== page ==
Figure 25. Agarose gel of the test run with the allele specific wild-type and mutant primers at 65°C. Lane 1 – HiLo Ladder. Lanes 2-4 – Wild-type DNA. Lanes 5-7 – Blank DNA. Lanes 8-10 – G1138A Mutant DNA. Lane 11 – Primer N2 used to test the PCR reaction mix, however, 65°C is not the optimal Tm. Lane 12 – HiLo Ladder.
Figure 26. Agarose gel of the test run with the allele specific wild-type and mutant primers at 58°C. Lane 1 – HiLo Ladder. Lanes 2-4 – Wild-type DNA. Lanes 5-7 – Blank DNA. Lanes 8-10 – G1138A Mutant DNA. Lane 11 – Primer N2 used to test the PCR reaction mix. Lane 12 – HiLo Ladder.
Figure 27. Agarose gel of the test run with the allele specific wild-type and mutant primers at 59°C. Lane 1 – HiLo Ladder. Lanes 2-4 – Wild-type DNA. Lanes 5-7 – Blank DNA. Lanes 8-10 – G1138A Mutant DNA. Lane 11 – Primer N2 used to test the PCR reaction mix. Lane 12 – HiLo Ladder.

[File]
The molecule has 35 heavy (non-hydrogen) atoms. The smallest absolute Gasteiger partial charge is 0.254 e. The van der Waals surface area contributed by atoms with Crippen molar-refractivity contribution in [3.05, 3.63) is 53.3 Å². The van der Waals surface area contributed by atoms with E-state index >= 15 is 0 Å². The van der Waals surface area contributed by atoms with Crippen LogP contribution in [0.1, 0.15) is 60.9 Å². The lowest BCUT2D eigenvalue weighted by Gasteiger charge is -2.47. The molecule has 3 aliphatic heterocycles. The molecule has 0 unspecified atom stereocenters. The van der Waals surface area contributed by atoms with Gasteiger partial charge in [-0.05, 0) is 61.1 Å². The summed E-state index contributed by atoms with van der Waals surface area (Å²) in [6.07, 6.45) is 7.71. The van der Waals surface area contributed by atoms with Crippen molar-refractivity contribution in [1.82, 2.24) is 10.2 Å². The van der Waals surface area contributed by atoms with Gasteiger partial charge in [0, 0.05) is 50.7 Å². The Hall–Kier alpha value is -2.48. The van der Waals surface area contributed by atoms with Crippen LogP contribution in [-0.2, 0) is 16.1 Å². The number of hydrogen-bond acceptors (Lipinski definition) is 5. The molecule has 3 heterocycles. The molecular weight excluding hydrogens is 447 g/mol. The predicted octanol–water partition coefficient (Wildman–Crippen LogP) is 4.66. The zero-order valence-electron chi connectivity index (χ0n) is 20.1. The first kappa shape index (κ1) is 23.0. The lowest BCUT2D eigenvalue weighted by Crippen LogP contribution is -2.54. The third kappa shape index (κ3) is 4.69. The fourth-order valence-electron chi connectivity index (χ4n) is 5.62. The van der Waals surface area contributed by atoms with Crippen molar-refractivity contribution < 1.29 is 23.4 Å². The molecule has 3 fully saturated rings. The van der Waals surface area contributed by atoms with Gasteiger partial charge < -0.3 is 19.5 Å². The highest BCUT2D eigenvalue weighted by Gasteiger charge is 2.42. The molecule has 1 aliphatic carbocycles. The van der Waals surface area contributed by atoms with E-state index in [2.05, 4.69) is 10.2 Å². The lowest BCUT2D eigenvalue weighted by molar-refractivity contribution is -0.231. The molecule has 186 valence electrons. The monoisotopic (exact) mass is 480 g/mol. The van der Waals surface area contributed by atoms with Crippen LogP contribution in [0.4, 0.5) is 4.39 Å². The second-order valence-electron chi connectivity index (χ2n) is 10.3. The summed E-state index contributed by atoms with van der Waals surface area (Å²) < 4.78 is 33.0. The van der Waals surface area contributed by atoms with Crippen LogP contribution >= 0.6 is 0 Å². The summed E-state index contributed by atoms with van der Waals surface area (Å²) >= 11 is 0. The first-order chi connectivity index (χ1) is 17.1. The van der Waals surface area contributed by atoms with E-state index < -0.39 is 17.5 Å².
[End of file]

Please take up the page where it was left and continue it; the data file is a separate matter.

Figure 28. Agarose gel of the test run with the allele specific wild-type and mutant primers at 59°C using ½ the amount of template DNA. Lane 1 – HiLo Ladder. Lanes 2-4 – Wildtype DNA. Lanes 5-7 – Blank DNA. Lanes 8-10 – G1138A Mutant DNA. Lane 11 – Primer N2 used to test the PCR reaction mix.
Table 18. Primer sequences and sizes for the allele specific PCR technique at site 1138. The underscored bases correspond to site 1138. The bolded ‘G’ represents a mismatch incorporated to decrease the likelihood of false positives. Primer Sequence (5’-3’) Size (bp) asWtG2G1138 CAGGCATCCTCAGCCAGG 18 asMtA2G1138 CAGGCATCCTCAGCCAGA 18 type DNA. The MtA2 primer did also make product with the G1138A mutant DNA template, however, it was not known if this was a false positive because of the results with the asMtA2 primer. The negative results of the various allele specific assays resulted in the termination of using allele specific PCR as a technique to determine the frequency of achondroplasia mutations in populations of sperm.